Concentrated hydrogen sulfide, containing only small amounts of hydrocarbons, in any event not greater than 10 percent, passes through conduit 16 to combustion zone 13. Sufficient air to convert substantially all of the H28 to SO2 is added through inlet 52. Oxygenenriched air or pure oxygen can, of course, be used if desired. Combustion gas, containing sulfur dioxide, passes through conduit 19 to cooling zone 20, which can be a waste-heat boiler, wherein the combustion gas is cooled from a temperature in the range 1500 to 2500 F. to a substantially lower temperature. Any elemental sulfur condensing in cooling zone 20 is passed through conduit 22 to sulfur sump 55. Water enters cooling zone 20 through inlet 23, and steam is withdrawn through outlet 24.
Cooled SO2-containing gas in conduit 21 is mixed with the lowI-I2S gas in conduit 25 in such proportions that a molar excess of H2S to SO2 of approximately 2:1, is obtained and that a mixture having a temperature in the range 350 to 700 F. results. Added flexibility of temperature adjustment can be obtained by by-passing part of the high-temperature combustion gas around cooling zone 20 through conduit 53 and conduit 54 or through conduit 53 alone. The gas in line 25 can also be heated or cooled, as desired.
The H2S-SO2 mixture is passed through conversion zone 26, which contains a suitable metal oxide catalyst,
takes place. Any elemental sulfur condensing in conversion zone 26 is passed through conduits 28 to sulfur sump 55.
Effluent gas from zone 26 is passed through conduit 27 to condensation zone 29 wherein elemental sulfur vapor is condensed by indirect heat exchange with cooling water, which enters through inlet 30. Steam and/ or hot water is withdrawn through outlet 31. Condensation zone 29 can be provided with coolant tubes and headers, indicated by broken lines in the drawing. Liquid sulfur is passed through conduit 33 'to sulfur sump 55.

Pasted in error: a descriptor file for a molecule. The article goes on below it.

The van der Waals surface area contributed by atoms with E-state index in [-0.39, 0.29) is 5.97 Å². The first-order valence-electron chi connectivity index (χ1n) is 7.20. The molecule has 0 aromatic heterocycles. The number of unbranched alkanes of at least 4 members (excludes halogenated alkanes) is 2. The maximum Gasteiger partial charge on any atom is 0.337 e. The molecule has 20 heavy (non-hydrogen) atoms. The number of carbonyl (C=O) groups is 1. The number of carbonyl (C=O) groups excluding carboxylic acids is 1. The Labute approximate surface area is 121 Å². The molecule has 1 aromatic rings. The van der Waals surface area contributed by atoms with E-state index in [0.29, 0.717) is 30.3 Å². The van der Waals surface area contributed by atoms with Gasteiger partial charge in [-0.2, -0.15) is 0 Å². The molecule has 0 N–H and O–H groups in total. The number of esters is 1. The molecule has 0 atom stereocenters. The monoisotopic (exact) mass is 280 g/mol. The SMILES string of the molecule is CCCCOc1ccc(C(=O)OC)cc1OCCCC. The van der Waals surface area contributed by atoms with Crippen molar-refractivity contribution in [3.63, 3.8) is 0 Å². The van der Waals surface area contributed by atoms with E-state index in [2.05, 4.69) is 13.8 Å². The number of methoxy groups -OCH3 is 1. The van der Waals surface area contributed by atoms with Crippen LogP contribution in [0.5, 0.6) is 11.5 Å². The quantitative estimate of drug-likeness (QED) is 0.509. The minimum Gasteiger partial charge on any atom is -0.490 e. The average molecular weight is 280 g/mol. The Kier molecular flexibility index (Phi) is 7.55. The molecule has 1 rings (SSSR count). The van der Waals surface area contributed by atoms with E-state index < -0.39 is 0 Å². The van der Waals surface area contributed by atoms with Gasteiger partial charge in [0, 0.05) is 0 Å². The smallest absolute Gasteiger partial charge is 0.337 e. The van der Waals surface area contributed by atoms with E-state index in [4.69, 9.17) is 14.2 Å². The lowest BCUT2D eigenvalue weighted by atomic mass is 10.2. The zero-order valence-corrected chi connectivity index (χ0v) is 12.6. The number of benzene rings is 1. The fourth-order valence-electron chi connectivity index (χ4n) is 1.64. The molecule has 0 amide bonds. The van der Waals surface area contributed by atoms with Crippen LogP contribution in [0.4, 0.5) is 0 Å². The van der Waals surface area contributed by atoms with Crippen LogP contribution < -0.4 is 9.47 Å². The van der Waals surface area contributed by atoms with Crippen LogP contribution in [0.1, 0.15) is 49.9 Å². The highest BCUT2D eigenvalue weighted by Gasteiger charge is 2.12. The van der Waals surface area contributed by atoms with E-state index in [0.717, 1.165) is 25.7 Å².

Gas containing sulfur Vapor, together with hydrogen sulfide and sulfur dioxide, is passed to heating zone 34, wherein the temperature of the gas is increased to a value in the range 400 to 600 F., by means of air and fuel gas, which enters through inlets 36 and 35, respectively.
Heated gas is passed through conduit 37 to a second conversion zone 38, similar to conversion zone 26. In zone 38, residual hydrogen sulfide and surfur dioxide are converted to elemental sulfur, as previously described in connection with conversion zone 26. Any sulfur condensing in zone 38 is passed through conduit 40 to sulfur sump 55.
Eiiiuent gas from zone 33 is passed through conduit 39 to condensation zone 41, wherein elemental sulfur vapor is condensed. Zone 41 is similar, in construction an'd operation to zone 29. Condensed liquid sulfur is passed through conduit 45 to sulfur sump 55.
Residual gas, Whichordinarily contains small amounts of sulfurV vapor, is passed through conduit 44 to scrubbing zone 46, wherein it is -scrubbed with liquid sulfur, `supplied by pump 5t) through conduit 47. In scrubbing zone '46, substantially all "of the remaining sulfur vapor is removed by the liquid sulfur, which is `returned to fsumpES Athrough conduit 49. Cif-gas 4is vremoved .through 4 outlet 48 lfor hydrocarbon recovery or usage or for any other desired purpose. Product sulfur is withdrawn through outlet 51.
Although two stages of H2S-SO2 reaction are shown in the drawing, a larger or smaller number of stages ca-n be used as desired. Ordinarily, two are sufficient.
When no low-H28 stream is available, or when such stream is available in insufficient volume, part of the high-H28 stream can be passed through conduit 56 to conduit 25 for utilization of the H28 in the H2S--SO2 reaction.
Similarly, when no highH2S stream is available, or when such stream is available in insufficient volume with respect to the low-H28 stream, part of the low-H28 stream can be passed through conduit 9 to absorption zone 10 for concentration of the H2S.